Tiger Woods is starting to show signs of panic, claims leading psychologist Dr Bob Rotella
Published 17/07/2013 | 09:32
DOCTOR Bob Rotella, by some distance the most influential of golf’s psychologists, believes Tiger Woods is displaying signs of “panic” in his restless quest to surpass Jack Nicklaus’s record of 18 major titles.
The 64-year-old, famed for helping to steer Padraig Harrington and Darren Clarke to their Open triumphs, said of the world No 1, who has failed to win a major in over five years: “It is possible that Tiger is starting to be nagged by the question, in chasing all his dreams and ambitions, of: ‘What if I fall short?’”
Trying to explain this malaise for Woods, still smarting from recording his worst score in a major at the US Open last month, Rotella traced the problems back to an incident during the Open at Royal Lytham last year.
Woods eventually finished joint third, all hope of victory squandered by an uncharacteristic error at the par-four sixth – where he had tried to escape from the deep green-side bunker, only for the ball to ricochet off the bank and almost hit him in the face.
“When Tiger was up against the lip of that bunker and ended up making triple-bogey, most of the time he would have sensibly chipped the ball back,” Rotella said.
“If he had, he probably would have won the tournament. Instead, you sensed that he got in the bunker and thought: ‘I’ve got to do something incredible.’ That’s the first time you saw him panic, put pressure on himself a little, and try to force something.
"Given that he had been so patient throughout his career, that moment was very interesting.”
The moment was ascribed by Rotella to Woods’s growing agitation about overhauling Nicklaus, given that he remains five majors shy of his target at the age of 37. This season, too, there has been a marked difference between his performances on the regular tour, where he has won four times in six months, and the two majors to date, in which he has finished fourth and 32nd.
“In the last bunch of majors he doesn’t appear to be in the same place,” Rotella admitted. “He probably has a greater concern, in terms of ’When am I going to win one again?’ He is so exceptional, though, that it is hard to believe that he is not capable of beating Jack’s record. It is his reason for getting up in the morning.”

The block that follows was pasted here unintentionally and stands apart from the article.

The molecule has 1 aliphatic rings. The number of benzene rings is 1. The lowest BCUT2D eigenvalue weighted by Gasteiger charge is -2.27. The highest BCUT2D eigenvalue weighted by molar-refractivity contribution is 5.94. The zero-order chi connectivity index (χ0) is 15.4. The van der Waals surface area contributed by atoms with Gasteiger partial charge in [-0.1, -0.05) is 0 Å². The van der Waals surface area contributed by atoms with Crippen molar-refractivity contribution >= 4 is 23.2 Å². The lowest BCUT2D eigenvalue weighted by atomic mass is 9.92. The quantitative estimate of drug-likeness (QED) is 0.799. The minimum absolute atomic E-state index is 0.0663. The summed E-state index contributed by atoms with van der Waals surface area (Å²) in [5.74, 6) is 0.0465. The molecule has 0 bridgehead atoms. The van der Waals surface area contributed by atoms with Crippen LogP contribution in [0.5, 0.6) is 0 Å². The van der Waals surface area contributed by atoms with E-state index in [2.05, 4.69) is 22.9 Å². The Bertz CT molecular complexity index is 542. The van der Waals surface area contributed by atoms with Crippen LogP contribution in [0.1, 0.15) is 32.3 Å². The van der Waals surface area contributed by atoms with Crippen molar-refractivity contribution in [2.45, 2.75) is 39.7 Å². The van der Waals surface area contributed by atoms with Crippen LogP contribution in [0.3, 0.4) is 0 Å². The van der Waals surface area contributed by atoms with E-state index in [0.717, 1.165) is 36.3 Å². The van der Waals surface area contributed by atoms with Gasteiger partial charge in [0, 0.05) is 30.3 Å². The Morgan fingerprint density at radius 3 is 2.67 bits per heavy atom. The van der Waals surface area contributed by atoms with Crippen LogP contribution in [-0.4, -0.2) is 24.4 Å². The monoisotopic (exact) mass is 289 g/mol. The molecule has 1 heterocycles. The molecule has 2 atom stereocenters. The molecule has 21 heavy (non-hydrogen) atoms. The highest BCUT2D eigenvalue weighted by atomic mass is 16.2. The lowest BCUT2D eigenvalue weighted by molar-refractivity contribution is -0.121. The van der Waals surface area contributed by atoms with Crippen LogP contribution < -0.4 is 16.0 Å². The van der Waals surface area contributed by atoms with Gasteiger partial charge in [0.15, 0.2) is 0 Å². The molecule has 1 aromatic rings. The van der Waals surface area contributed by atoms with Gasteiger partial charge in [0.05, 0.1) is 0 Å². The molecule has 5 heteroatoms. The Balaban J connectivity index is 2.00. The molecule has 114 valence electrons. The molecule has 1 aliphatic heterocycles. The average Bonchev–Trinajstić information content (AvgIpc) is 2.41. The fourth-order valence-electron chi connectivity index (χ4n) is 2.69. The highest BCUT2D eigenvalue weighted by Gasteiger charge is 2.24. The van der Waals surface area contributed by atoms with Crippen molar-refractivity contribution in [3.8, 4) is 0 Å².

Rotella, the self-avowed “counsellor to champions” who has mentored 74 major winners, envisages a set-up to suit Woods at Muirfield this week. Already the fairways, baked dry by the sustained summer heat, are assuming the straw colour so reminiscent of Hoylake in 2006, where Woods exhibited peerless control on the fast-running surfaces to win his third Claret Jug by two strokes.
“The No 1 priority here is: ‘Can you deal with the ball bouncing all over the place?’ ” Rotella said. “You’re not in control of everything when the ball’s on the ground. It brings a lot more uncertainty into play. On the tee there can be this incredible urge to over-control the ball, to guide and steer it. But I teach guys that they gain control when they lose control. Just trust in it.”
It is this type of trust that Rotella maintains Rory McIlroy must demonstrate to overcome a wretched few months since switching to Nike clubs. “This young man is an unbelievable driver of the ball, and when he finally gets his equipment to his liking he won’t have to think so much,” he said. “Then, he can go back to being ’unconscious’ with his long game – at his best all he had to do was look at the target and let it go.
“In every sport you reach a level where you think: ‘This is ridiculous.’ Whether it is when he drops out of the world’s top five or top 10, I don’t know, but there will come a point where he says, ’To heck with everything. I need to go back to playing golf how I know to play it’.”
Rotella, who wrote the bestseller Golf is Not a Game of Perfect, has based many of his teachings upon a maxim of renowned 19th-century psychologist William James: “What people do depends broadly on what they think of themselves.” He perceives it is the type of truism that will again manifest itself in this sun-drenched corner of East Lothian.
“If a player doesn’t entertain the thought of himself winning, then he is sure to find some way to sabotage it,” he said. “All it takes is for there to be one tiny doubt. You go to the range and you see that all these guys can hit bunker shots, they can all shape the ball. But it is about doing it with the tournament on the line.
“They call me a sports psychologist but I don’t know if that talent lies in the mind, the soul, the heart or the human spirit. I just know that it is in all of us somewhere.”